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Evaluation of Target Dose Coverage with Real-Time Robotic Head Motion Stabilization in Single-Isocenter Multi-Target SRS: A Phantom Study

A Belcher

AH Belcher*, K Farrey , X Liu , RD Wiersma , The University of Chicago, Chicago, IL


SU-E-108-3 (Sunday, July 30, 2017) 1:00 PM - 1:55 PM Room: 108

Purpose: Frameless maskless stereotactic radiosurgery (SRS) has the potential to improve upon the clinical workflow and patient comfort of frame-based SRS, but may increase dose coverage uncertainty due to a reduction in rigid immobilization. This can be particularly problematic in single-isocenter multi-target SRS, where head rotations may further degrade treatment efficacy due to a leveraging effect. Incorporating a novel robotic system for real-time head motion stabilization has the potential to improve target dose coverage. In this work, we examine the differences in treatment accuracy for several cases of head motion in a phantom for frameless maskless SRS.

Methods: A robot capable of performing highly precise 6DOF movements was developed, and a head phantom with 5 pieces of Gafchromic film placed within an internal cavity was fixed to the robotic system. An SRS treatment plan with 3 spherical targets was developed, and the phantom was treated under three conditions: with the robot performing previously-recorded head motion, the robot reproducing previously-recorded stabilized head motion from an earlier volunteer study, and a no-motion case. The film-recorded dose coverage for each case was then compared using Gamma analysis with 1% / 1mm distance-to-agreement criteria.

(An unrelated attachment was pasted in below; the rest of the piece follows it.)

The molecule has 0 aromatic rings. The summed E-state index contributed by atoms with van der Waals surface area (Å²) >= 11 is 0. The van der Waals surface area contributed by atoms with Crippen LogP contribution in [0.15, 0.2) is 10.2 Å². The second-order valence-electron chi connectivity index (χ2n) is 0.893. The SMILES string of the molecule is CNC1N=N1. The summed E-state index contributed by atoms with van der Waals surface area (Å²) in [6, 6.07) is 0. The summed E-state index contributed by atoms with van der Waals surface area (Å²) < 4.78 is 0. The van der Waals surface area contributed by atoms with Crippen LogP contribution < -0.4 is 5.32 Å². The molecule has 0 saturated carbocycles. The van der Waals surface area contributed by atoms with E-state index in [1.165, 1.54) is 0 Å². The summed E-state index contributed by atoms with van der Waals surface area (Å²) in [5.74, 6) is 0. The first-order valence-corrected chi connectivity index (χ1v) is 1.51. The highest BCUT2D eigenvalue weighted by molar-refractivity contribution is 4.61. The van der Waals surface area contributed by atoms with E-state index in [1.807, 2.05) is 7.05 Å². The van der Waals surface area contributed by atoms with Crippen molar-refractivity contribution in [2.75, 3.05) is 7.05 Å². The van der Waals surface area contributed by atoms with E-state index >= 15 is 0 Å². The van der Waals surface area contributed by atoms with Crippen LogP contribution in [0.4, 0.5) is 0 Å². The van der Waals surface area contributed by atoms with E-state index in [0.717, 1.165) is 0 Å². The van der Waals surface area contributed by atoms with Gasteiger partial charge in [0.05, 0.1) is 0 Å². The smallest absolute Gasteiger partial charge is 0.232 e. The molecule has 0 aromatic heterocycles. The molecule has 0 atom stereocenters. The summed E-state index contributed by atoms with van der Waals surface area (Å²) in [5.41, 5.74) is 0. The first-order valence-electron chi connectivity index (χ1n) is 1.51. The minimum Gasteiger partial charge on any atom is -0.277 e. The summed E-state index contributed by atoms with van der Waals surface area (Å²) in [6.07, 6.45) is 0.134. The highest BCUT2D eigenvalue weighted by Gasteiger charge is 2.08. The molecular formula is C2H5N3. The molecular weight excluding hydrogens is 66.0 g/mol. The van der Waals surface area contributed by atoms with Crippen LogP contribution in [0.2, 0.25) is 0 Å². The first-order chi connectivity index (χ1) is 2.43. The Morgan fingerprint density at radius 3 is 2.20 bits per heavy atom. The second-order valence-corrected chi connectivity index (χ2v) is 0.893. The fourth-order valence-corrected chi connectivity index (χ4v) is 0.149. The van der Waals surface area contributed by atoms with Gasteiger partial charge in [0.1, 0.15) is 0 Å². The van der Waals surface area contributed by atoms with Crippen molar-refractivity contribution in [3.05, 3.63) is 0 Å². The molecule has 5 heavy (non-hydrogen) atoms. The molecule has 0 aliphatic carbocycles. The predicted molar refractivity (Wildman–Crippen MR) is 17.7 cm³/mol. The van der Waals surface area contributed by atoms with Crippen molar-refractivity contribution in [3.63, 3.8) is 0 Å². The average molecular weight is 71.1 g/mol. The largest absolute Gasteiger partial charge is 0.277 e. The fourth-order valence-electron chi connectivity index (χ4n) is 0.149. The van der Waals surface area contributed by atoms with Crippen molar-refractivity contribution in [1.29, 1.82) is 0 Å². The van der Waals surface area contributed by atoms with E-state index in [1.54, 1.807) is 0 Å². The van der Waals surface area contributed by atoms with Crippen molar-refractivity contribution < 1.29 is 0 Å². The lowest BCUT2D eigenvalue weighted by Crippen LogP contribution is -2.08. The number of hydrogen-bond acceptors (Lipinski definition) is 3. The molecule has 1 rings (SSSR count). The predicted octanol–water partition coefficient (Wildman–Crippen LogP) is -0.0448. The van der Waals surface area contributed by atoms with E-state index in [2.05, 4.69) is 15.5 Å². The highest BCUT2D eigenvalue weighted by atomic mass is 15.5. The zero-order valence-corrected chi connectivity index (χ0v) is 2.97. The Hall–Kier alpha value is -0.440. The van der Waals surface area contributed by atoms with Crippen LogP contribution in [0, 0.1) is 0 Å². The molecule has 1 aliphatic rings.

Results: Comparing the uncorrected head motion case and the stabilized motion case to the no-motion condition, the latter achieved a 95% pass rate in all but one slice, while the former only met this criterion at the central slice. Examining all slices, the stabilized case improved Gamma analysis agreement by 6.8% compared to the uncorrected motion case on average.

Conclusion: Target coverage was compared for three motion-based cases of single-isocenter multi-target SRS. Introduction of motion degrades target localization, but the use of simulated robotic head motion stabilization showed good agreement with the no-motion case, demonstrating the potential for real-time 6DOF robotic head stabilization to improve frameless maskless SRS treatment accuracy.

Funding Support, Disclosures, and Conflict of Interest: This work was funded in part by the National Institutes of Health T32-EB002103 Training Grant from the National Institute of Biomedical Imaging and Bioengineering, and by American Cancer Society grant RSG-13-313-01-CCE.

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